Apprenticed to a venerable wizard when his hunter and trapper parents disappear into the forest never to be seen again, Darian is difficult and strong willed--much to the dismay of his kindly master. But a sudden twist of fate will change his life forever, when the ransacking of his village forces him to flee into the great mystical forest. It is here in the dark forest that he meets his destiny, as the terrifying and mysterious Hawkpeople lead him on the path to maturity. Now they must lead the assault on his besieged home in a desperate attempt to save his people from certain death!
I've read Owlflight a few times now, and enjoyed the read every time. This is the first in a trilogy (typical for most of the Valdemar books until the last few years) and what makes it different from the rest is that this series is one where the main character isn't a Herald.

However, even though I've read Owlflight before, it doesn't look as though I've ever reviewed it here. Interesting. As an added benefit, this whole trilogy counts towards my Valdemar Reading Challenge.

I'm planning on reading the next two books in this trilogy this week:
Owlsight and Owlknight. Beyond that, I can't say.

Saturday, April 22, 2017

Saturday Snapshots - April 22, 2017

Saturday Snapshots is a meme hosted by West Metro Mommy Reads. The rules of the game are:

To participate in Saturday Snapshot: post a photo that you (or a friend or family member) have taken then leave a direct link to your post in the Mister Linky below. Photos can be old or new, and be of any subject as long as they are clean and appropriate for all eyes to see. How much detail you give in the caption is entirely up to you. Please don’t post random photos that you find online.
Personally, I find that this is one of the most fun memes that I've participated in. Not to mention that it's a bit of an incentive to get out and take more photos every week!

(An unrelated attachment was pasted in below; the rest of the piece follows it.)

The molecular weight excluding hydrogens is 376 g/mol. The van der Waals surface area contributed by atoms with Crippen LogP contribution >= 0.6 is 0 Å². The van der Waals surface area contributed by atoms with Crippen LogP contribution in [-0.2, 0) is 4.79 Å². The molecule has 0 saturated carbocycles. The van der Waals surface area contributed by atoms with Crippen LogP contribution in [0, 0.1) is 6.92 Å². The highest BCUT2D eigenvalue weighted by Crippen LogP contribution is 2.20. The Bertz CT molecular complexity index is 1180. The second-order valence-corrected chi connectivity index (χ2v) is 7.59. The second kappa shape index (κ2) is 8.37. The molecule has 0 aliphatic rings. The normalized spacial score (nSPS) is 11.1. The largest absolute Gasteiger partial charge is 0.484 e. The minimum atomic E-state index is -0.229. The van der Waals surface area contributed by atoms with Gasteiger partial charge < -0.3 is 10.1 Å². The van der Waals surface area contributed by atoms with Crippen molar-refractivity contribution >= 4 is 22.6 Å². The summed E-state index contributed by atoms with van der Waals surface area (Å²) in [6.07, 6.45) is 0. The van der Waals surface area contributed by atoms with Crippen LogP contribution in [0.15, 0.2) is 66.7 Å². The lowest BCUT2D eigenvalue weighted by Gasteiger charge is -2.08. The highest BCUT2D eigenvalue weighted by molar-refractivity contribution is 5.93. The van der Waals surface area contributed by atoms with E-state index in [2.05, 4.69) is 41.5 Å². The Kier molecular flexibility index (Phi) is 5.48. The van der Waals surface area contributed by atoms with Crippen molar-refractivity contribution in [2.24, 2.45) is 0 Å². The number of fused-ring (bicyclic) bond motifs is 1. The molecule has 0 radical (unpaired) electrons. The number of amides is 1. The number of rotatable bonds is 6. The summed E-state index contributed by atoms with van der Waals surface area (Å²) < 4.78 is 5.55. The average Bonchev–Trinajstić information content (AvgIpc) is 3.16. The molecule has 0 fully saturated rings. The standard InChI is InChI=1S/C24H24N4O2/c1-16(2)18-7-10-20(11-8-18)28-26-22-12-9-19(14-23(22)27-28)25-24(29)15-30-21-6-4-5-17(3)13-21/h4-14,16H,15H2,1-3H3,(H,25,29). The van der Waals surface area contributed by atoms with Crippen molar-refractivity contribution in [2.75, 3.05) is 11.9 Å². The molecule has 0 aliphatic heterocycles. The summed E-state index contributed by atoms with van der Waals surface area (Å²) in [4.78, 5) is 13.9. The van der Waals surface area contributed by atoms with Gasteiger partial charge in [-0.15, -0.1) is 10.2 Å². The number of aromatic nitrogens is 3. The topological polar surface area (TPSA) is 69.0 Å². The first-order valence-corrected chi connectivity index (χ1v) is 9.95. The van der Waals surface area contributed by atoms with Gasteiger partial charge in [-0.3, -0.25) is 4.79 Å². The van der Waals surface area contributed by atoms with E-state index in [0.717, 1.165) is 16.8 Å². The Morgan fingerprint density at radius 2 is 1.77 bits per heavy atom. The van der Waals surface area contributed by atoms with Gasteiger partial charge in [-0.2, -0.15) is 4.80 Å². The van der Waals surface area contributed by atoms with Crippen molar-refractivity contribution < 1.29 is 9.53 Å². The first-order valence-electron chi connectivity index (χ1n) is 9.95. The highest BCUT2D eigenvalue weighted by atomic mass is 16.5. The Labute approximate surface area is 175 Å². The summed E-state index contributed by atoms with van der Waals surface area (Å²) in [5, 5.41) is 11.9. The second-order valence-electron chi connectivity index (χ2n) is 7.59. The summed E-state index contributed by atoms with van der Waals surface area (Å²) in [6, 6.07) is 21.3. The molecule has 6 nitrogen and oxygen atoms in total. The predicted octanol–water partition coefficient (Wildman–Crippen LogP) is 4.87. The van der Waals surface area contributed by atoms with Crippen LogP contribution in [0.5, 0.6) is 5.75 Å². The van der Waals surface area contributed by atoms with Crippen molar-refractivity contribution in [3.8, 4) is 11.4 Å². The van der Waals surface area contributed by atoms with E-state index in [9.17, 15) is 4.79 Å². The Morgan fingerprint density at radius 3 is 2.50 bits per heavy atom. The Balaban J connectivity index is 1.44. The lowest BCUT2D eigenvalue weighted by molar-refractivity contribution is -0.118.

For this week I'm not posting new shots, but older ones - much older. I had a bit of fun over the last week scanning some photos from a trip I took fifteen years ago. These three were the best of the lot.


The temple of Athena Pronaia in Delphi.

A row of Corinthian style column capitals I found in Athens.

And, an iconic portion of a Venetian/Byzantine fortress. My notes says simply "Methoni" for this one, along with the fact that it's near Pylos.

Thursday, April 20, 2017

The Perfect Horse: The Daring U.S. Mission to Rescue The Priceless Stallions Kidnapped By The Nazis - Elizabeth Letts

The Perfect Horse - Elizabeth LettsThe Perfect Horse: The Daring U.S. Mission To Rescue The Priceless Stallions Kidnapped By The Nazis
Elizabeth Letts
Ballantine Books
Copyright Date: August 2016
978-0345544803

The amazon.com product description:
NEW YORK TIMES BESTSELLER • From the author of The Eighty-Dollar Champion, the remarkable story of the heroic rescue of priceless horses in the closing days of World War II

In the chaotic last days of the war, a small troop of battle-weary American soldiers captures a German spy and makes an astonishing find—his briefcase is empty but for photos of beautiful white horses that have been stolen and kept on a secret farm behind enemy lines. Hitler has stockpiled the world’s finest purebreds in order to breed the perfect military machine—an equine master race. But with the starving Russian army closing in, the animals are in imminent danger of being slaughtered for food.

With only hours to spare, one of the U.S. Army’s last great cavalrymen, Colonel Hank Reed, makes a bold decision—with General George Patton’s blessing—to mount a covert rescue operation. Racing against time, Reed’s small but determined force of soldiers, aided by several turncoat Germans, steals across enemy lines in a last-ditch effort to save the horses.

Pulling together this multistranded story, Elizabeth Letts introduces us to an unforgettable cast of characters: Alois Podhajsky, director of the famed Spanish Riding School of Vienna, a former Olympic medalist who is forced to flee the bomb-ravaged Austrian capital with his entire stable in tow; Gustav Rau, Hitler’s imperious chief of horse breeding, a proponent of eugenics who dreams of genetically engineering the perfect warhorse for Germany; and Tom Stewart, a senator’s son who makes a daring moonlight ride on a white stallion to secure the farm’s surrender.